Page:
The thing about the mother in Songs is that the spouse laments that her Beloved wasn't born of her so that she could kiss Him and not be despised (Songs 8:1).  She goes on to say that she would lead Him into her mother's house to become a part of her family (Songs 3:4, Songs 8:2).  But what we see in Songs 8:5 is that the Lord Himself has brought the spouse into HIS family.  Even though the Beloved talks about His spouse being the choice one of her that bare her (Songs 6:9), we clearly see that He also says it was HE who raised her up under the apple tree.

Therefore, while her mother bore her, it was the Beloved who raised her.  He is her Father.  Through His great love, it was HE who brought her into His banqueting hall (Songs 2:4).  It was HE who drew her, it was HE who brought her into His chambers (Songs 1:4).  She did not go on her own without Him.  But she did go with great delight.  And she finds comfort in His apples (Songs 2:5).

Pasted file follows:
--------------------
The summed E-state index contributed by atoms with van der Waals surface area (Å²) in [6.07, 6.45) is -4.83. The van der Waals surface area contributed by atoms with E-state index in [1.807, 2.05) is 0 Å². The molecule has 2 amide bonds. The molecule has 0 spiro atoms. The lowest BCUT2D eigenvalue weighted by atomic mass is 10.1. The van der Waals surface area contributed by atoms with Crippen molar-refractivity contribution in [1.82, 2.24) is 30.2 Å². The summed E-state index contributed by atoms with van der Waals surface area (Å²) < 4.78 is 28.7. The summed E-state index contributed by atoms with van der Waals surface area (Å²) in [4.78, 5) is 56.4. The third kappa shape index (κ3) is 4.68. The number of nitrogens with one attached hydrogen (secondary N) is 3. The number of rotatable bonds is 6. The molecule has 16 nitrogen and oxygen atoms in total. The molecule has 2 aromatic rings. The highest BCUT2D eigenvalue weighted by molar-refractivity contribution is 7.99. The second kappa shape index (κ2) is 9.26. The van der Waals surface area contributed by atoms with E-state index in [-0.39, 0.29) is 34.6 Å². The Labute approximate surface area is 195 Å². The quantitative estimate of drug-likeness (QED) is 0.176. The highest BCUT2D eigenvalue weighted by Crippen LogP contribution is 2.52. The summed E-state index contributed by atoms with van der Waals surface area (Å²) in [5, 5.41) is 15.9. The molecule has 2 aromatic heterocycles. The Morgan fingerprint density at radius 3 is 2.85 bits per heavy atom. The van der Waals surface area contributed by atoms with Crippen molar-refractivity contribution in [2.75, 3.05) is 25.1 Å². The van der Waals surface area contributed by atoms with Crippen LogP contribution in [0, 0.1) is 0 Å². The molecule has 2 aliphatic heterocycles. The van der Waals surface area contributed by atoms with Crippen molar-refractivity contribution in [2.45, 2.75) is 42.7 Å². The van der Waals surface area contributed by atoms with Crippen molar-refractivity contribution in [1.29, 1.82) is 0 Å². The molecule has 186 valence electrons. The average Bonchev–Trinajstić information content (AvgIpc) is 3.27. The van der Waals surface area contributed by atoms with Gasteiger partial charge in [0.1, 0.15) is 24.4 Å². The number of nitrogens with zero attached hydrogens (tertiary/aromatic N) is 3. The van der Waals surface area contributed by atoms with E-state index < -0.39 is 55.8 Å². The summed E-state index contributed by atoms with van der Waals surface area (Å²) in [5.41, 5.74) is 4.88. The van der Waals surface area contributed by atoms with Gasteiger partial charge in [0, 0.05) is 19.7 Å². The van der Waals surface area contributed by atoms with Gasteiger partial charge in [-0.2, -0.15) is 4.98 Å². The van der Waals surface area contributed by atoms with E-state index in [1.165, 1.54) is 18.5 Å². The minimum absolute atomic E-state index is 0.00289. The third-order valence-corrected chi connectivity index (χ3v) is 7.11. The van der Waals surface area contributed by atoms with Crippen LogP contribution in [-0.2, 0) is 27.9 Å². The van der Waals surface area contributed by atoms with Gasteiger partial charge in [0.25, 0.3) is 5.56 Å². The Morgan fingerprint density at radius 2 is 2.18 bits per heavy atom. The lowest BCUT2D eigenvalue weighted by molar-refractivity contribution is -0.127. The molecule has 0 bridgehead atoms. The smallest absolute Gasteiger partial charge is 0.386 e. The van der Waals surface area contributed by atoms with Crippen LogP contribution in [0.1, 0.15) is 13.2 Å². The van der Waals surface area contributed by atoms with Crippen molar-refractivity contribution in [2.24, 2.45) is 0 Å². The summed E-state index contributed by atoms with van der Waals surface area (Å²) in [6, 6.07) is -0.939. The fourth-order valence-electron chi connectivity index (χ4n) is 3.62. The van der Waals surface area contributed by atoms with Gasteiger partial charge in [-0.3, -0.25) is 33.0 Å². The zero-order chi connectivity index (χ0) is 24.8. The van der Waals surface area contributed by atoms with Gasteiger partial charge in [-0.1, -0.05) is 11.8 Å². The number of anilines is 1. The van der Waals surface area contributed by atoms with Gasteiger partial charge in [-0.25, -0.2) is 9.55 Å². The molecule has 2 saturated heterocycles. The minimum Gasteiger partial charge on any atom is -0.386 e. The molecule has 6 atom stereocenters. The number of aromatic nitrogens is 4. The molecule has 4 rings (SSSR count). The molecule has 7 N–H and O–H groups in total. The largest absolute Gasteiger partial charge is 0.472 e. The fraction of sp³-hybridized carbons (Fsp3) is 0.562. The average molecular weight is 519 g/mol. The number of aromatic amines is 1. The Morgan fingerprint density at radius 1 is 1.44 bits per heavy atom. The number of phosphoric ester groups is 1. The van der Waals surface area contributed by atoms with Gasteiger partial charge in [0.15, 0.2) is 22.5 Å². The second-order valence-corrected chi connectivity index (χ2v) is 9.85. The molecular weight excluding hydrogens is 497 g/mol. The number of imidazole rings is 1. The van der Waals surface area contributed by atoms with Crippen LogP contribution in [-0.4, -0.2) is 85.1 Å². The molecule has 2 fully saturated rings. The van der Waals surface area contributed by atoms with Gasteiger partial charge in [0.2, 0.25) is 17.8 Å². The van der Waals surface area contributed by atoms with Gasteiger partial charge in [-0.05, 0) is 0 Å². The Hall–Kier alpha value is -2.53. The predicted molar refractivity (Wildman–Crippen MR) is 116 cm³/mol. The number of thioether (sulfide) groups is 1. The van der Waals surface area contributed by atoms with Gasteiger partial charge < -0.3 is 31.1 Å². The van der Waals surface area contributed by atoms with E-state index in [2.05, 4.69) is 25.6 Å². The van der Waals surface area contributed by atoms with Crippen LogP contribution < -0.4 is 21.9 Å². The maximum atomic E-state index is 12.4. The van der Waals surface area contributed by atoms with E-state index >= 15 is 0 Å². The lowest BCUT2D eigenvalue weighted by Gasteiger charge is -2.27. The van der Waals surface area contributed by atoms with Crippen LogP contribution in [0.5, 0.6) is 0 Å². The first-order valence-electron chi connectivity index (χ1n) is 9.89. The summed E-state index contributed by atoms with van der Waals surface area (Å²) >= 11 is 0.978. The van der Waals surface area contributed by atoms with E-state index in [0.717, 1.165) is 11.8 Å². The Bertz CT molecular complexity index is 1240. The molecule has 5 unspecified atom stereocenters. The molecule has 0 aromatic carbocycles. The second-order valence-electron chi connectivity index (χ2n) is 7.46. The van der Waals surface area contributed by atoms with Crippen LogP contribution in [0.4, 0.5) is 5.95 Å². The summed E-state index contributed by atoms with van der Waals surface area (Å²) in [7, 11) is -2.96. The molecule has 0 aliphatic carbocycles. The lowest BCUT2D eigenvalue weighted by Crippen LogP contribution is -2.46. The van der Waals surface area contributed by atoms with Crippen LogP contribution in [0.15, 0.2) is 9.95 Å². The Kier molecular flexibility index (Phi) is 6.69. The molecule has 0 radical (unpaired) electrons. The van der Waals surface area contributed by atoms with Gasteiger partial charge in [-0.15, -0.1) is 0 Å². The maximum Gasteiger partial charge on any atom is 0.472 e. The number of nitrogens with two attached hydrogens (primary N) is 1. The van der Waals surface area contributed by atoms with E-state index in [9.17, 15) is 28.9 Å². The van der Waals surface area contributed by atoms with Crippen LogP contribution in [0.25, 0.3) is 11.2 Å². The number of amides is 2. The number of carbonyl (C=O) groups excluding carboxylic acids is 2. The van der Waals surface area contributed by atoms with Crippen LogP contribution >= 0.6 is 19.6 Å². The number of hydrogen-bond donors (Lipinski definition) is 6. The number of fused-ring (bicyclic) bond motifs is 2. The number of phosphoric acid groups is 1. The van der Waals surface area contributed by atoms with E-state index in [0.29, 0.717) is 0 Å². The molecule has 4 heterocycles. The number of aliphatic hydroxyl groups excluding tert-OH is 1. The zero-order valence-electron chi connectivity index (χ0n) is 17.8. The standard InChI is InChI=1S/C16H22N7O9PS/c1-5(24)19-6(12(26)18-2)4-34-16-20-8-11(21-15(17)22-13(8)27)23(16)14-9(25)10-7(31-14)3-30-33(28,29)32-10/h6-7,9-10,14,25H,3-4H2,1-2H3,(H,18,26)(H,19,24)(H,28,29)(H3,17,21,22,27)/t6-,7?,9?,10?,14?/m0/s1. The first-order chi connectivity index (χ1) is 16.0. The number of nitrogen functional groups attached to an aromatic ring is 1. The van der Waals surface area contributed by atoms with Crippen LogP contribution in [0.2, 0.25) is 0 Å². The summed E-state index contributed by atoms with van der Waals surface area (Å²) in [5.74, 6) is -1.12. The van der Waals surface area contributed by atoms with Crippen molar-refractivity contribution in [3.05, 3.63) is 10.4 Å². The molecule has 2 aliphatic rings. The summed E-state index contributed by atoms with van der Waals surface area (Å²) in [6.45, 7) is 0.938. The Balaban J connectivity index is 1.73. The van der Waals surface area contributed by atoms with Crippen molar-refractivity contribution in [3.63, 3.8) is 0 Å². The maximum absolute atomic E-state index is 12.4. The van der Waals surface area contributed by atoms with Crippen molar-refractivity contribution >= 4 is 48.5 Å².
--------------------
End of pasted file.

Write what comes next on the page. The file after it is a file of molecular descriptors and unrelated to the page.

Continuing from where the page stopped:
Within the Song of Solomon, we see the Beloved entreating His spouse to "Rise up, my love, my fair one, and come away" (Songs 2:10).  We hear the Beloved knocking while His spouse sleeps (Songs 5:2).  And what happens?  As a result, she seeks Him (Songs 3:1, Songs 5:6).  This is the pattern of God toward His children.  He seeks us, He woos us, He loves us...and we seek Him, we woo Him, we love Him.  The Song of Solomon is a beautiful picture of romantic pursuit between the Beloved and His spouse - the Church.  By His grace, He seeks us first, always.  And we respond by seeking Him.

Christ seeks His spouse first - Sovereign election
The spouse's response to Him - free will with joy

This study might be a bit simplistic and general with regards to election and free will, but it really intrigued me.  Of course, the Lord knocks on the door of every heart (Revelation 3:20), but it is only His Bride, His Love, His Fair One, who opens the door (Songs 5:6).  Yet notice - it is in the knocking, it seems, that we fall in love with Him:

Songs 5:2:

I sleep, but my heart waketh: it is the voice of my beloved that knocketh, saying, Open to me, my sister, my love, my dove, my undefiled: for my head is filled with dew, and my locks with the drops of the night.